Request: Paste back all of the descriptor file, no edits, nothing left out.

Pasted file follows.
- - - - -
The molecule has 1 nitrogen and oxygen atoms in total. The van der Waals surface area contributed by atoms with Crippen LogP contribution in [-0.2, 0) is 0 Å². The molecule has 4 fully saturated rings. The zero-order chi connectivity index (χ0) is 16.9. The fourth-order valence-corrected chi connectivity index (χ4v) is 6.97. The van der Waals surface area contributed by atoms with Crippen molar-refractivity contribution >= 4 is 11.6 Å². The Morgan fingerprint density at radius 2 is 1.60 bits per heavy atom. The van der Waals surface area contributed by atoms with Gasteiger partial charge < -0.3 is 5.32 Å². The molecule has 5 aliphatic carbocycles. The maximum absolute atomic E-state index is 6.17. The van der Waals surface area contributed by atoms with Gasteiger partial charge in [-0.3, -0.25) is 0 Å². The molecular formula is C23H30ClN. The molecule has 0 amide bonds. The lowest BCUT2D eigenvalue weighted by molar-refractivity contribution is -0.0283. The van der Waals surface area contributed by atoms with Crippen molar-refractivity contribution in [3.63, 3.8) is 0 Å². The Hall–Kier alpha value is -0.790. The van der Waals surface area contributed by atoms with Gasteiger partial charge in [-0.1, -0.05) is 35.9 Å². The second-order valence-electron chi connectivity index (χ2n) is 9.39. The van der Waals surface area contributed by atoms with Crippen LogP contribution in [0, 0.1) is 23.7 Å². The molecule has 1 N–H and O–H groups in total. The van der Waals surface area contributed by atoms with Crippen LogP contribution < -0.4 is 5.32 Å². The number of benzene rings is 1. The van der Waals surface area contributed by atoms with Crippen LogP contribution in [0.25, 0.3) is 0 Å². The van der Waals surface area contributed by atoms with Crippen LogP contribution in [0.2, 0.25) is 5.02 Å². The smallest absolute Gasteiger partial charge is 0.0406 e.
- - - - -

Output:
The molecule has 1 nitrogen and oxygen atoms in total. The van der Waals surface area contributed by atoms with Crippen LogP contribution in [-0.2, 0) is 0 Å². The molecule has 4 fully saturated rings. The zero-order chi connectivity index (χ0) is 16.9. The fourth-order valence-corrected chi connectivity index (χ4v) is 6.97. The van der Waals surface area contributed by atoms with Crippen molar-refractivity contribution >= 4 is 11.6 Å². The Morgan fingerprint density at radius 2 is 1.60 bits per heavy atom. The van der Waals surface area contributed by atoms with Gasteiger partial charge < -0.3 is 5.32 Å². The molecule has 5 aliphatic carbocycles. The maximum absolute atomic E-state index is 6.17. The van der Waals surface area contributed by atoms with Gasteiger partial charge in [-0.3, -0.25) is 0 Å². The molecular formula is C23H30ClN. The molecule has 0 amide bonds. The lowest BCUT2D eigenvalue weighted by molar-refractivity contribution is -0.0283. The van der Waals surface area contributed by atoms with Crippen molar-refractivity contribution in [3.63, 3.8) is 0 Å². The Hall–Kier alpha value is -0.790. The van der Waals surface area contributed by atoms with Gasteiger partial charge in [-0.1, -0.05) is 35.9 Å². The second-order valence-electron chi connectivity index (χ2n) is 9.39. The van der Waals surface area contributed by atoms with Crippen LogP contribution in [0, 0.1) is 23.7 Å². The molecule has 1 N–H and O–H groups in total. The van der Waals surface area contributed by atoms with Crippen LogP contribution < -0.4 is 5.32 Å². The number of benzene rings is 1. The van der Waals surface area contributed by atoms with Crippen LogP contribution in [0.25, 0.3) is 0 Å². The van der Waals surface area contributed by atoms with Crippen LogP contribution in [0.2, 0.25) is 5.02 Å². The smallest absolute Gasteiger partial charge is 0.0406 e.